Describing a game as X meets Dark Souls is a sure way to invite mockery and contempt. It’s lazy critical short-hand, people will say, and they’re often correct. Well, prepare to mock. But only a little.
I promise I’m not being lazy when I say that Nioh is Dark Souls meets Sengoku period Japan though, and to prove it I’m going to use that short-hand as a starting point rather than an end-point. Fortunately, where Nioh differs from Dark Souls is far more interesting than where the two games overlap.
In Dark Souls, I find myself replaying areas over and over again because I need to, whereas in Nioh I make the return journey deliberately. The mission selection map shows that a new threat has taken hold in a village I’ve already cleared, or that those mines are infested again and I dig into my wardrobe, pick out my fanciest outfit, and head back into the fray.
The areas range from the Tower of London to burning villages and demon-swarmed battlefields. None have the weird architectural and layout quirks I associate with the best of the Souls games, and they’re all discrete areas accessed via that map screen. There’s no attempt to connect them into a cohesive whole, as you may have realised given that most of the game is set in Japan while the Tower of London is indeed in London.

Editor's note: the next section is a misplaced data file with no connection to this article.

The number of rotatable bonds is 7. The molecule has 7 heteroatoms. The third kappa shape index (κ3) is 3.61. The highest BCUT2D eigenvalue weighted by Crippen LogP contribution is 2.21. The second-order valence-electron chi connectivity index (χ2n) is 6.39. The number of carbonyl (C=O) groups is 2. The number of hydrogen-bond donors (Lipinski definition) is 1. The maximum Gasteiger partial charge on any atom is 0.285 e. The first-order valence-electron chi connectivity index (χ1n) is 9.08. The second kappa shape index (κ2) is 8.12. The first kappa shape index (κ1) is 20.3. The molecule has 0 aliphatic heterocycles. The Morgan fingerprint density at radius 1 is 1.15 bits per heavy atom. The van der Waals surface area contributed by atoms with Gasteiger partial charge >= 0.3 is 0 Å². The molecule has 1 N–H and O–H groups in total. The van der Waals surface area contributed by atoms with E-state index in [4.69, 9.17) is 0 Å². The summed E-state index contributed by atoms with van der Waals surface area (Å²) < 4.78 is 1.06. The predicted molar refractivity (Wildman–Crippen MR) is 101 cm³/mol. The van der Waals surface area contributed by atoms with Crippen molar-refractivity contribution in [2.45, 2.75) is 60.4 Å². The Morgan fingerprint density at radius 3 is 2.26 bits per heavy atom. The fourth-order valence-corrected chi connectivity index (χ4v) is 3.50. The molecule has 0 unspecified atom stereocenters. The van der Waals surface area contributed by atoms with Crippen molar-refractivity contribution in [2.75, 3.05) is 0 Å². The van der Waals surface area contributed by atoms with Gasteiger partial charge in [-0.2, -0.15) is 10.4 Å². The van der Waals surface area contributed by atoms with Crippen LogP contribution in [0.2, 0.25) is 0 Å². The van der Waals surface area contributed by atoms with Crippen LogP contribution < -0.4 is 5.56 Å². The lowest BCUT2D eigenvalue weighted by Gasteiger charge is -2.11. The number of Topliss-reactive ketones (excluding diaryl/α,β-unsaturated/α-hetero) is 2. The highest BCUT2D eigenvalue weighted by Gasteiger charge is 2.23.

Immediately, the lack of interconnectivity distances Nioh from its Soulsful inspiration. I also expected it to be a mark against the game, given how important the looping labyrinths of From Software’s trilogy are to the sense of exploration and dread. The actual design of the individual areas in Nioh, in terms of both visuals and layout, is far simpler as well. I never found myself struck with the sense of awe and mystery that Dark Souls so often inspires, when I became an amateur archaeologist down in its undying ruins.
It’d be easy to look at Nioh and think it’s borrowed Dark Souls’ favourite hat and coat, but is wearing them all wrong. I wouldn’t have spent fifty hours with the PS4 version if it didn’t have something to offer though, and in fact it’s the way that Team Ninja have remixed the Souls formula, adding just enough ARPG-style looting and collecting, that makes it stand out from its inspiration. It might have borrowed the hat and coat, but it’s got an enormous wardrobe of its own to accessorise with, and the joy of dressing up is a very real part of the experience.
Rather than having a few armour sets and weapons with important backstories and unique abilities and stats, Nioh throws swords, guns, bows, trousers and hats at you as if it’s trying to make up for a lifetime of missed birthdays and Christmases. Every enemy is a potential giftbox just waiting to be cracked open and I quickly became intimidated by the sheer quantity of stuff clogging up my inventory.
Fortunately, it’s easy to sort, however you might want to sort it. Just want to go with whatever has the highest ratings? Nioh lets you do that. Want to pick a certain type of weapon? Sure thing. Interested in ranking by rareness? OK.